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JPEG vs RAW - What is the difference?
8067 9 2017-3-14 02:28:20
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In DJI GO 4 under Camera Settings, you will see there are three options for photo formats: JPEG, RAW, and JPEG+RAW. What setting should you use? Let’s take a look at a look at some advantages and disadvantages of shooting in each format.

Highlights and Shadows


The photo below was taken with the Zenmuse X5S in JPEG and RAW formats. The sun is a bit over exposed, and the foreground is a bit under exposed, so making the photo look natural will take some editing. Adjusting tones in each format gives us a clearer picture of how JPEG and RAW differ from one another.

1.png

The main problem with JPEG images is that they are compressed and information is lost, so you don’t have as much control over how they look in post-production. Take a look at the edited JPEG image below. When shadows and highlights are reduced, the trees in the foreground look somewhat unnatural, and the sun still looks overblown.  

2.png

Since no information is compressed in RAW, RAW files retain more details than JPEGs. After the same toning, the RAW image looks much more appealing and natural.

       3.png

White Balance

With RAW images, you’ll also be able to more easily correct white balance issues in post. Depending on what type of light you are shooting in and your white balance settings, you may end up with a color cast: a tint that gives your image unwanted coloration. The photo below was taken with the Phantom 4 Pro in JPEG and RAW formats.

4.png

After adjusting the color temperature and tone of the JPEG file, the image is still does not look very good.

5.png

Since RAW files contain unprocessed grayscale data, you won’t be out of luck even if you set your white balance incorrectly during shooting. Shooting in RAW makes adjustment easier without a reduction in quality.

6.png

Viewing Files


While RAW images can be more easily manipulated during editing, they are not superior in every way. RAW images cannot be viewed without special imaging software, like Adobe Photoshop or Lightroom, on a mobile device or your PC, but JPEG images can! If you shoot a RAW photo with your DJI product, a low-resolution JPEG will be saved in DJI GO for you to view, even if you do not select RAW+JPEG. However, you won’t be able to view the RAW file without a computer.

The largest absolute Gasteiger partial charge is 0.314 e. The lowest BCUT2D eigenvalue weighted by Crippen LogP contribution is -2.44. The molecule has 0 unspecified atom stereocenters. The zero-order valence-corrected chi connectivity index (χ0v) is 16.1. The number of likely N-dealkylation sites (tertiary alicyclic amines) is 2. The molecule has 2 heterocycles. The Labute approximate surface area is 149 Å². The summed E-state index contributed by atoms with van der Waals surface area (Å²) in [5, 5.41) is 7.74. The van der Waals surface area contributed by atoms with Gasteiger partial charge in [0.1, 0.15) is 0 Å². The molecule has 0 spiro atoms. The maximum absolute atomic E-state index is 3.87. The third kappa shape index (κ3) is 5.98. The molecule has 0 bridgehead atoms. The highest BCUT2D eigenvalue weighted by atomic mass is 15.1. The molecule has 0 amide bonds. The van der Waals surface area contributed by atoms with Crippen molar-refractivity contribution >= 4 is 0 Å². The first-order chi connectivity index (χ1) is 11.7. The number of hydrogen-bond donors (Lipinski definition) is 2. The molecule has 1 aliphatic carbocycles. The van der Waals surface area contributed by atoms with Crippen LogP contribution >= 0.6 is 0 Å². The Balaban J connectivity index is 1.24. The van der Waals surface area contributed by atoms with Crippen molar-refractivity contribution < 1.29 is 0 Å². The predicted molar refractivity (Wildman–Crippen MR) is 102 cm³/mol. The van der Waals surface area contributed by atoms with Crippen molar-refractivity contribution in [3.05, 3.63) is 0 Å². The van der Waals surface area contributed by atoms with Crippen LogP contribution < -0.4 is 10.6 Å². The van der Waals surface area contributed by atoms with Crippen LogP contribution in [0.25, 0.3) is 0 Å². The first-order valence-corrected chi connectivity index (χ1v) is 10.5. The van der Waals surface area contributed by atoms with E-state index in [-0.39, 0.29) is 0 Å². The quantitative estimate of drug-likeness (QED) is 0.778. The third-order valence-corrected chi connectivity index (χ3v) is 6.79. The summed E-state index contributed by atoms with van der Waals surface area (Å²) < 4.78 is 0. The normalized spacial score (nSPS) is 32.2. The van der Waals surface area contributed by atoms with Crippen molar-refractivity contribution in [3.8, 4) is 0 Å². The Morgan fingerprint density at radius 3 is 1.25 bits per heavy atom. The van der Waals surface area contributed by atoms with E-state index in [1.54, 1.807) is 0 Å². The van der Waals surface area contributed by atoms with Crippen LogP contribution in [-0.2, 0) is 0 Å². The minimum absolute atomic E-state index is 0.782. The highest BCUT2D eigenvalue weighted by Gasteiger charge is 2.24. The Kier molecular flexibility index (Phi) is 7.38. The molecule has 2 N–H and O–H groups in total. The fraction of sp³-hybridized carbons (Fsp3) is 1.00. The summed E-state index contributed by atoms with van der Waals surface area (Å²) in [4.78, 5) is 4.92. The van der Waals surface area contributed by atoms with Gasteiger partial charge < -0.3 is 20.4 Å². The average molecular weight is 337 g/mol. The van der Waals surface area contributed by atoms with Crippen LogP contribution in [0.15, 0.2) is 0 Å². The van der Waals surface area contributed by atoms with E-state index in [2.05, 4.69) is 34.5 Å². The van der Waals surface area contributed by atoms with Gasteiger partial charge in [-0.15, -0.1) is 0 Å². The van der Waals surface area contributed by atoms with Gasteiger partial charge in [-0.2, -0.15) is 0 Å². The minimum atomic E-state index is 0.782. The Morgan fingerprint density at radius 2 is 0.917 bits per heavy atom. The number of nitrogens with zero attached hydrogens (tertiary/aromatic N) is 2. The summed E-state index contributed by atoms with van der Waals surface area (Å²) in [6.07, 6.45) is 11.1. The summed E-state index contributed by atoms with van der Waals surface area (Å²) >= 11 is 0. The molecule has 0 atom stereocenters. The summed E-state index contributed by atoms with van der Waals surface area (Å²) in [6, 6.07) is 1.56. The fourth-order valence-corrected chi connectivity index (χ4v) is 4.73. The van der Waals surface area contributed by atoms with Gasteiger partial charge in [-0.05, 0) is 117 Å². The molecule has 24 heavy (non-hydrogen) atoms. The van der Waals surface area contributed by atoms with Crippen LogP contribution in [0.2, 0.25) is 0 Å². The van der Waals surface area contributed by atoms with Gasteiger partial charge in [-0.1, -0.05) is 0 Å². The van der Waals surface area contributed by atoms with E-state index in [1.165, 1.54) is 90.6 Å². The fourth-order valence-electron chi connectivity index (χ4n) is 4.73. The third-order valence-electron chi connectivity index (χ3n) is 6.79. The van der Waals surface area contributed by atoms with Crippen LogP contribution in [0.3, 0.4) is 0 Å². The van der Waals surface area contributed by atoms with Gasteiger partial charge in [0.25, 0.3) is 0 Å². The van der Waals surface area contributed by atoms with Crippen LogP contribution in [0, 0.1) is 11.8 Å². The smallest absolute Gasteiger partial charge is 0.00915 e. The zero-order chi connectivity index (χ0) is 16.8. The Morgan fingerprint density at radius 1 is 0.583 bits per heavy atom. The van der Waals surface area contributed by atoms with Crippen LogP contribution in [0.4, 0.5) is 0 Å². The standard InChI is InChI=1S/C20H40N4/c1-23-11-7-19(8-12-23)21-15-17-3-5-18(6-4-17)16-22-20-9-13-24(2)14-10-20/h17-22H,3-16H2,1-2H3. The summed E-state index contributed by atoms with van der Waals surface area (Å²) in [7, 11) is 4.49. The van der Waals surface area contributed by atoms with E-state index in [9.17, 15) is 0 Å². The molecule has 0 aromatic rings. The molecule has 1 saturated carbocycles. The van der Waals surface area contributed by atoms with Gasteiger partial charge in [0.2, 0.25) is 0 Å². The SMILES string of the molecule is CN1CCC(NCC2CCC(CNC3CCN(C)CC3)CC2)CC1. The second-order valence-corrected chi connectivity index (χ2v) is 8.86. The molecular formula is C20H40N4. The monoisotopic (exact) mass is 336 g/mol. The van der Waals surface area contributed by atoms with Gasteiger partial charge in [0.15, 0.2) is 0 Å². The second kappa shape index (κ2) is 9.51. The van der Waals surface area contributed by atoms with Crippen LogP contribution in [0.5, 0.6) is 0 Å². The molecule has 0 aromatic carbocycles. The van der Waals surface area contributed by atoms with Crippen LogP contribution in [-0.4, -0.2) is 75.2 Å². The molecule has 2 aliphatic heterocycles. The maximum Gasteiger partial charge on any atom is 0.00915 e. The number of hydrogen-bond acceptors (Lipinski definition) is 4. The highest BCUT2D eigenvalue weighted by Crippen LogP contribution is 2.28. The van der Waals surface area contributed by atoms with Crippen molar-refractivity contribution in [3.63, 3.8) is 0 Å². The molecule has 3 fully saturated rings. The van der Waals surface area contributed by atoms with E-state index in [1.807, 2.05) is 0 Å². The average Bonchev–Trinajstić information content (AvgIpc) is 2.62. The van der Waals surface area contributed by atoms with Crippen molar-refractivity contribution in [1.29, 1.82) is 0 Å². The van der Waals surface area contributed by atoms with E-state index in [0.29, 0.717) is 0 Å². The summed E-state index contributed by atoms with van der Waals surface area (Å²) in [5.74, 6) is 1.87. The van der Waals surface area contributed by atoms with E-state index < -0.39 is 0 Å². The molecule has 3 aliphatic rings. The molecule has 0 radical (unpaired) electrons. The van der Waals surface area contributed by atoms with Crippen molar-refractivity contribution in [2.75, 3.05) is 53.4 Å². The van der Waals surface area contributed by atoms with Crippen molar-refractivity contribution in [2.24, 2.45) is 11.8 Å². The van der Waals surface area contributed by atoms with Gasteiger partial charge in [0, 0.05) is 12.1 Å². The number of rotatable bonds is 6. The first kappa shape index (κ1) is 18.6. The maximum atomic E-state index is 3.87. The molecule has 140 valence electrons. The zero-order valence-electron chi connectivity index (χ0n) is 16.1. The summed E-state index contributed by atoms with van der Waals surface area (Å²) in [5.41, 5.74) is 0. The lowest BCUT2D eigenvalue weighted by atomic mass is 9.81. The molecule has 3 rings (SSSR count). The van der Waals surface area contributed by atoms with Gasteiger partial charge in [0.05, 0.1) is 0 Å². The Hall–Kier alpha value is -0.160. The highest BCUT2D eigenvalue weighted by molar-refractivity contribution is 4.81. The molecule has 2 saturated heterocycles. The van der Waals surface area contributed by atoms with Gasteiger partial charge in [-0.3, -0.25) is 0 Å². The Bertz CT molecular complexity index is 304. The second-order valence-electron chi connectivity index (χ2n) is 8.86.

7.png

File Sizes

Additionally, RAW files are five times the size of JPEG files. As you can see below, a Phantom 4 Pro DNG file (RAW file) takes up around 34,000 KB, while a JPEG is only around 7,000

8.png


Timed Shots

Also, since RAW files are larger, they take longer to process and save to the SD card. This affects the shortest interval at which you can take Timed Shots. The screenshots below are taken from the Mavic Pro.

Notice that the shortest Timed Shot interval is two seconds for JPEG images and 10 seconds for RAW images.
9.jpeg


So is one format better than the other?

It depends on what you want to do. A clear advantage of JPEG files is that you spend less time in processing, and you can spend more time in shooting. When shooting in RAW, you get as much data as possible from the sensor, and you have more options during editing. Which one to use is up to you! Feel free to share your questions or comments with us here on the forum or on social media.

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2017-3-14 02:28:20
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fansba80753a
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What about the barrel distortion difference between the JPG and RAW?
2017-3-14 05:32:05
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DroneSmeg
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Lens distortion has no relation to the shooting mode. Editing software like Lightroom has lens profiles for DJI drones and corrects for it with one mouse click. AFAIK, if all you want to do is correct for lens distortion, it isn't necessary to shoot raw. It is a good idea if you want to do other edits without introducing large amounts of  noise.
2017-3-14 07:16:27
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jonbeal